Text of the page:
In Review: Immigration Nation, a look inside a broken system


Courtesy of Brig News.

Victoria Almaguer, Contributor

Immigration Nation is a six-part Netflix documentary series featuring footage filmed from 2017 to 2020 of the United States’. Immigration and Customs Enforcement (ICE) during President Donald Trump’s administration.  

The documentary, directed by Christina Clusiau and Shaul Schwarz, started by focusing on ICE agents and eventually shifted to the testimonies of migrants and U.S. veterans trying to fix their illegal status or escaping death threats from their country of origin. 

Clusiau and Schwarz, faced legal threats from ICE to delay the documentary until the 2020 presidential election had passed. Released Aug. 3, the series followed ICE agents during their raids and showed the testimonies of many migrants crossing illegally. 

Some scenes seen on the documentary were filmed at the El Paso and Ciudad Juarez, Mexico border and depicted the brutality and emotional distraught that comes from families who are separated. Not far from El Paso, the Tornillo facility was met with various protests to be closed back in 2018. Although the facility no longer stands, the emotional trauma parents and children will carry, is a heavy weight on the immigration system. 

According to data published from the Pew Research Center, the El Paso region saw a 477% surge in migrant apprehensions in the fiscal year of 2019 compared to 2018. The city ranked number two in apprehensions in the Rio Grande sector. People traveling in families accounted for most apprehensions in the fiscal year of 2019. 

After the Trump administration enforced the zero-tolerance policy in 2018, which resulted in the separation of thousands of families, it is unclear how families that have been separated will be united.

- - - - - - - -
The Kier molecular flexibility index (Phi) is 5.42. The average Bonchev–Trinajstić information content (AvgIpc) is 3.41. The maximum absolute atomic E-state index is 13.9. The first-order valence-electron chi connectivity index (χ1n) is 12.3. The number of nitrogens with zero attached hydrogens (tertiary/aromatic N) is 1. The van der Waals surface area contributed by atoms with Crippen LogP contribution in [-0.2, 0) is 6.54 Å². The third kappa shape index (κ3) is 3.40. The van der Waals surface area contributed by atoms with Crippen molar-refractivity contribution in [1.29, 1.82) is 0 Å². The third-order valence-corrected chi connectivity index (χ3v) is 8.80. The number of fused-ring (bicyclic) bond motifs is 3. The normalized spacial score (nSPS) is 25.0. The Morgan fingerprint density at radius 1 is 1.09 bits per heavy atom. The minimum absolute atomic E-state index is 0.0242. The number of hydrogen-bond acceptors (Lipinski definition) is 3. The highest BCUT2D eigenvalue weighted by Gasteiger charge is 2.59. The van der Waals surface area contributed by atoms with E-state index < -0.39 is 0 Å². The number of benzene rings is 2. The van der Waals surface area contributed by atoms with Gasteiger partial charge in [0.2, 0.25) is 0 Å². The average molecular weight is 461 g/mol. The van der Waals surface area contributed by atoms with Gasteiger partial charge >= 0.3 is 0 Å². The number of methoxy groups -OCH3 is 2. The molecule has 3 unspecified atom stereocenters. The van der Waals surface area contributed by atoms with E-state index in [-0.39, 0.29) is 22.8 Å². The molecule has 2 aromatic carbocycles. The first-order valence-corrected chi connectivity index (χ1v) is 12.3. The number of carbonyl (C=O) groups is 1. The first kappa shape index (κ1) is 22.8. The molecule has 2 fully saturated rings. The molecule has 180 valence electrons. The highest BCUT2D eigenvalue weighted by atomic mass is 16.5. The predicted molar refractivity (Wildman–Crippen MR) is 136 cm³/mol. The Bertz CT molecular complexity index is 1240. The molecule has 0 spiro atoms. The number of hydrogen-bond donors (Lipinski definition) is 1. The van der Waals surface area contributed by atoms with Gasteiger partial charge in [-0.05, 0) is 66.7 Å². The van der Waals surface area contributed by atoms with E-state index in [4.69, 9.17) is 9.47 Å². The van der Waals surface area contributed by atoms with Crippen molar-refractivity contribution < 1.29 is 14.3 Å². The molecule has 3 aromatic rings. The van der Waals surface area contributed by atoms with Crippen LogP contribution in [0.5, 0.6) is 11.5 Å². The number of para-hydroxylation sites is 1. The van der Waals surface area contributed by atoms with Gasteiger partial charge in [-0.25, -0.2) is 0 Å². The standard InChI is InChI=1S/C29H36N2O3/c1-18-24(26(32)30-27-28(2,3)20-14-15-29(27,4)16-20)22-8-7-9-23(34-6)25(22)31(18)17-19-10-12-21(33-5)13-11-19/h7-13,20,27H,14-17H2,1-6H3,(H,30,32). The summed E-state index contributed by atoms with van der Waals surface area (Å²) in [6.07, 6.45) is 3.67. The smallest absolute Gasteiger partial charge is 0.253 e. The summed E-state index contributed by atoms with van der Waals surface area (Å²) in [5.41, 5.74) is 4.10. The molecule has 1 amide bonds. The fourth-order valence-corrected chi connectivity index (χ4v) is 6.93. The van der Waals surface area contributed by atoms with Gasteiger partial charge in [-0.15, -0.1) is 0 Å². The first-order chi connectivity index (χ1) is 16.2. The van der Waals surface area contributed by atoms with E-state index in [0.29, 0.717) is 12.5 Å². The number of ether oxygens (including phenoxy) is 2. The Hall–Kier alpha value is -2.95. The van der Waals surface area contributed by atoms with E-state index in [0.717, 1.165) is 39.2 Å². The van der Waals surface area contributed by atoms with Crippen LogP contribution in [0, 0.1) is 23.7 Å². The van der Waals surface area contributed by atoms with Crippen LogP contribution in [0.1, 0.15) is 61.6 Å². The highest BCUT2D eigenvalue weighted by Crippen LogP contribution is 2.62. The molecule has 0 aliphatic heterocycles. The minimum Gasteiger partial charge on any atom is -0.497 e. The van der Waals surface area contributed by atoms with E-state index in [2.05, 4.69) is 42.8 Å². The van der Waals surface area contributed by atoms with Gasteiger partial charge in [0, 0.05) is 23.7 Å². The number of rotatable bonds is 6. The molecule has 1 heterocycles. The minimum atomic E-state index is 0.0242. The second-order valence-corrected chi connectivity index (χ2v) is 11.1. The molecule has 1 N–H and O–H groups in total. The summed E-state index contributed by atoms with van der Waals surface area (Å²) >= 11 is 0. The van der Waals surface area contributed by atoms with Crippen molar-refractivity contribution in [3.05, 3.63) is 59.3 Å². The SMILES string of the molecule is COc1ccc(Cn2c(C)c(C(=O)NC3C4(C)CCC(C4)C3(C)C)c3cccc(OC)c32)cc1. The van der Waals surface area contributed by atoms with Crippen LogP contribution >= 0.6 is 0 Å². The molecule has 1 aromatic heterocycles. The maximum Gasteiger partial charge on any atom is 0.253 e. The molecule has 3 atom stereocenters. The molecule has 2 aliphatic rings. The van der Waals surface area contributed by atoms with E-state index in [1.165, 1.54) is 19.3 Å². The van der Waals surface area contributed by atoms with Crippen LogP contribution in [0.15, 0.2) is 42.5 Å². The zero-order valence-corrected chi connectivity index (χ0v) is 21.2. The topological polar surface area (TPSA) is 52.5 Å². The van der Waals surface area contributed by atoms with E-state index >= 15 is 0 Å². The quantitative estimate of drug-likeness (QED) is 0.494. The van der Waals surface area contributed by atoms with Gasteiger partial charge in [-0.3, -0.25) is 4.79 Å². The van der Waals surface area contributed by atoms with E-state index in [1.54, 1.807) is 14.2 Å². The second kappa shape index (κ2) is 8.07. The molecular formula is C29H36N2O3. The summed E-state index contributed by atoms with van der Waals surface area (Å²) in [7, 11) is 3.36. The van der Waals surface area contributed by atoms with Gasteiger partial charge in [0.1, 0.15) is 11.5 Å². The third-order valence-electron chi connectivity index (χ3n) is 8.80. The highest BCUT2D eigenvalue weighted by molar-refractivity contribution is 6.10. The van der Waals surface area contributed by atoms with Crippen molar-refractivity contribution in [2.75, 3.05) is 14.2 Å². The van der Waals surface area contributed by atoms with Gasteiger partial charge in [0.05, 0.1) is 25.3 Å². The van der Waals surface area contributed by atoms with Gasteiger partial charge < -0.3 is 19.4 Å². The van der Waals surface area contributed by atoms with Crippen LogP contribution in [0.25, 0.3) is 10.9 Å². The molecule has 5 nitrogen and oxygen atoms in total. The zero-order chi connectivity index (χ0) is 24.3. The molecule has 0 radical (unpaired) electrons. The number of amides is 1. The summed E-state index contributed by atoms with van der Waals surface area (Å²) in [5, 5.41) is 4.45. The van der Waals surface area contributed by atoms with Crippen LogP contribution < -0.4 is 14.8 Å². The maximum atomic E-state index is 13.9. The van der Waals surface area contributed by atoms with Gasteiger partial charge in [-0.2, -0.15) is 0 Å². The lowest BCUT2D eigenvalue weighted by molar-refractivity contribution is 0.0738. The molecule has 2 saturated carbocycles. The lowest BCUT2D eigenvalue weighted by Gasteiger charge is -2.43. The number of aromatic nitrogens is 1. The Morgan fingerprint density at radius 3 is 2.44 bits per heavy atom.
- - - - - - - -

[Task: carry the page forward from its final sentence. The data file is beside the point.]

The series also shows a scene, where ICE officers enter a home seeking a certain individual, only to “hit the jackpot” and arrest everyone in the apartment who is undocumentedThis was explained to be a process that helped meet demands to arrest “collaterals”a term the departmentuses to refer to the arrest of undocumented immigrants who are not their intended targets, havenot committed any crimes and are typically caught unaware. The scene demonstrates how officers lie their way into a target’s home and mocks them after their arrest.  

The intimidation and mockery that is shown to be used to arrest people in the documentary further demonstrates the true horror that goes behind ICE’s arrests. The power of truth thdocumentary holds has the potential to impact the El Paso/Juarez border region due to its demographic and the strong cultural bond both cities share. It is a series that should be seen by everyone in order toinspect and understand how we should move forward as a community and allow others to do the same.  

 Victoria Almaguer may be reached at [email protected]; @victoriaalmagu9 on Twitter.